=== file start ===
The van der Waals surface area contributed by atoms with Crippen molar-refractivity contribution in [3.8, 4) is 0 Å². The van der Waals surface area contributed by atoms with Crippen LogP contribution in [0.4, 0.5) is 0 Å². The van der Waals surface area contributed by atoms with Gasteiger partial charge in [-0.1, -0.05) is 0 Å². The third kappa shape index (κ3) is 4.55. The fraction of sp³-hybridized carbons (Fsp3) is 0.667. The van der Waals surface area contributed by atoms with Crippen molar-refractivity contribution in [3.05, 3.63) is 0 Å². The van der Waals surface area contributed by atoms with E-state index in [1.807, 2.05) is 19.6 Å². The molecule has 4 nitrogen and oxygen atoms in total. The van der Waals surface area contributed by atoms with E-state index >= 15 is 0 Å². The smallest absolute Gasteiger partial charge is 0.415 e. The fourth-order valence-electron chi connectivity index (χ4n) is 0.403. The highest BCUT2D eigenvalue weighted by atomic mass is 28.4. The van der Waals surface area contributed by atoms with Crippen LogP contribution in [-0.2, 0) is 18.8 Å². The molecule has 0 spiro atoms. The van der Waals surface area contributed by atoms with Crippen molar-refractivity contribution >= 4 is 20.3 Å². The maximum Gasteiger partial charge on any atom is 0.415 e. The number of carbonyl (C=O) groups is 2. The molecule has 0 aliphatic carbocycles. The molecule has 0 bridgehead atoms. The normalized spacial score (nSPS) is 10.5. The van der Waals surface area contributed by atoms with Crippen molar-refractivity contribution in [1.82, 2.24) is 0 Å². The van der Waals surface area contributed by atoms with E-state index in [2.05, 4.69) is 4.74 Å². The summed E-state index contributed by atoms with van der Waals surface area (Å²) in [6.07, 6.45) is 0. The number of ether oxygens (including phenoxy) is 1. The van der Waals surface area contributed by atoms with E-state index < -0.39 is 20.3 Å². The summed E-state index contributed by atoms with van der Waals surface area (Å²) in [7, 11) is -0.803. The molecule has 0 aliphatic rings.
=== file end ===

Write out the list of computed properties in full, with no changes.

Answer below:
The van der Waals surface area contributed by atoms with Crippen molar-refractivity contribution in [3.8, 4) is 0 Å². The van der Waals surface area contributed by atoms with Crippen LogP contribution in [0.4, 0.5) is 0 Å². The van der Waals surface area contributed by atoms with Gasteiger partial charge in [-0.1, -0.05) is 0 Å². The third kappa shape index (κ3) is 4.55. The fraction of sp³-hybridized carbons (Fsp3) is 0.667. The van der Waals surface area contributed by atoms with Crippen molar-refractivity contribution in [3.05, 3.63) is 0 Å². The van der Waals surface area contributed by atoms with E-state index in [1.807, 2.05) is 19.6 Å². The molecule has 4 nitrogen and oxygen atoms in total. The van der Waals surface area contributed by atoms with E-state index >= 15 is 0 Å². The smallest absolute Gasteiger partial charge is 0.415 e. The fourth-order valence-electron chi connectivity index (χ4n) is 0.403. The highest BCUT2D eigenvalue weighted by atomic mass is 28.4. The van der Waals surface area contributed by atoms with Crippen LogP contribution in [-0.2, 0) is 18.8 Å². The molecule has 0 spiro atoms. The van der Waals surface area contributed by atoms with Crippen molar-refractivity contribution >= 4 is 20.3 Å². The maximum Gasteiger partial charge on any atom is 0.415 e. The number of carbonyl (C=O) groups is 2. The molecule has 0 aliphatic carbocycles. The molecule has 0 bridgehead atoms. The normalized spacial score (nSPS) is 10.5. The van der Waals surface area contributed by atoms with Crippen molar-refractivity contribution in [1.82, 2.24) is 0 Å². The van der Waals surface area contributed by atoms with E-state index in [2.05, 4.69) is 4.74 Å². The summed E-state index contributed by atoms with van der Waals surface area (Å²) in [6.07, 6.45) is 0. The number of ether oxygens (including phenoxy) is 1. The van der Waals surface area contributed by atoms with E-state index < -0.39 is 20.3 Å². The summed E-state index contributed by atoms with van der Waals surface area (Å²) in [7, 11) is -0.803. The molecule has 0 aliphatic rings.